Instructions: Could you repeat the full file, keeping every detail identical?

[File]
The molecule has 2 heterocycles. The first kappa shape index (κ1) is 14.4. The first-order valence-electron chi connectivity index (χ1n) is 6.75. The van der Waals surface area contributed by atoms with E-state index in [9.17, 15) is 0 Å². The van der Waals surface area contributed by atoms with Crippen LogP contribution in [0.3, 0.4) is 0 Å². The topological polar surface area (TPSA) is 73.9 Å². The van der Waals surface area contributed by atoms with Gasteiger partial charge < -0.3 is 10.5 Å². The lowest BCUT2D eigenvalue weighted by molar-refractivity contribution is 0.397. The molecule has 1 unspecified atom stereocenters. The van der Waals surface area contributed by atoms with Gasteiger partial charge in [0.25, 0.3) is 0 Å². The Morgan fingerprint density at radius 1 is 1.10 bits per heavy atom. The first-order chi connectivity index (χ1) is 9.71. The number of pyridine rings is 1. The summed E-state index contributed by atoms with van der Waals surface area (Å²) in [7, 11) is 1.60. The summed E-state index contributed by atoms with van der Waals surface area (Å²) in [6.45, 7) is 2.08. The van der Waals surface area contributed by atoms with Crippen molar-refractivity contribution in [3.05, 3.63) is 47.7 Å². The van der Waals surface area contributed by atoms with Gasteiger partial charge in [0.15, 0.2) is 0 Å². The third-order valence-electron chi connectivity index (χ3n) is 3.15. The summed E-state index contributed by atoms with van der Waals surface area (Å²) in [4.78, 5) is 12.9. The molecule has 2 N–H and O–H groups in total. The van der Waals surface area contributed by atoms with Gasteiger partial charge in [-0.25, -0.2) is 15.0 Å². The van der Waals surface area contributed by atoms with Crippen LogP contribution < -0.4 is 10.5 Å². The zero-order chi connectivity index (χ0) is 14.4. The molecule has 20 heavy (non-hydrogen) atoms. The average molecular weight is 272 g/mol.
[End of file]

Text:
The molecule has 2 heterocycles. The first kappa shape index (κ1) is 14.4. The first-order valence-electron chi connectivity index (χ1n) is 6.75. The van der Waals surface area contributed by atoms with E-state index in [9.17, 15) is 0 Å². The van der Waals surface area contributed by atoms with Crippen LogP contribution in [0.3, 0.4) is 0 Å². The topological polar surface area (TPSA) is 73.9 Å². The van der Waals surface area contributed by atoms with Gasteiger partial charge < -0.3 is 10.5 Å². The lowest BCUT2D eigenvalue weighted by molar-refractivity contribution is 0.397. The molecule has 1 unspecified atom stereocenters. The van der Waals surface area contributed by atoms with Gasteiger partial charge in [0.25, 0.3) is 0 Å². The Morgan fingerprint density at radius 1 is 1.10 bits per heavy atom. The first-order chi connectivity index (χ1) is 9.71. The number of pyridine rings is 1. The summed E-state index contributed by atoms with van der Waals surface area (Å²) in [7, 11) is 1.60. The summed E-state index contributed by atoms with van der Waals surface area (Å²) in [6.45, 7) is 2.08. The van der Waals surface area contributed by atoms with Crippen molar-refractivity contribution in [3.05, 3.63) is 47.7 Å². The van der Waals surface area contributed by atoms with Gasteiger partial charge in [0.15, 0.2) is 0 Å². The third-order valence-electron chi connectivity index (χ3n) is 3.15. The summed E-state index contributed by atoms with van der Waals surface area (Å²) in [4.78, 5) is 12.9. The molecule has 2 N–H and O–H groups in total. The van der Waals surface area contributed by atoms with Gasteiger partial charge in [-0.25, -0.2) is 15.0 Å². The van der Waals surface area contributed by atoms with Crippen LogP contribution < -0.4 is 10.5 Å². The zero-order chi connectivity index (χ0) is 14.4. The molecule has 20 heavy (non-hydrogen) atoms. The average molecular weight is 272 g/mol.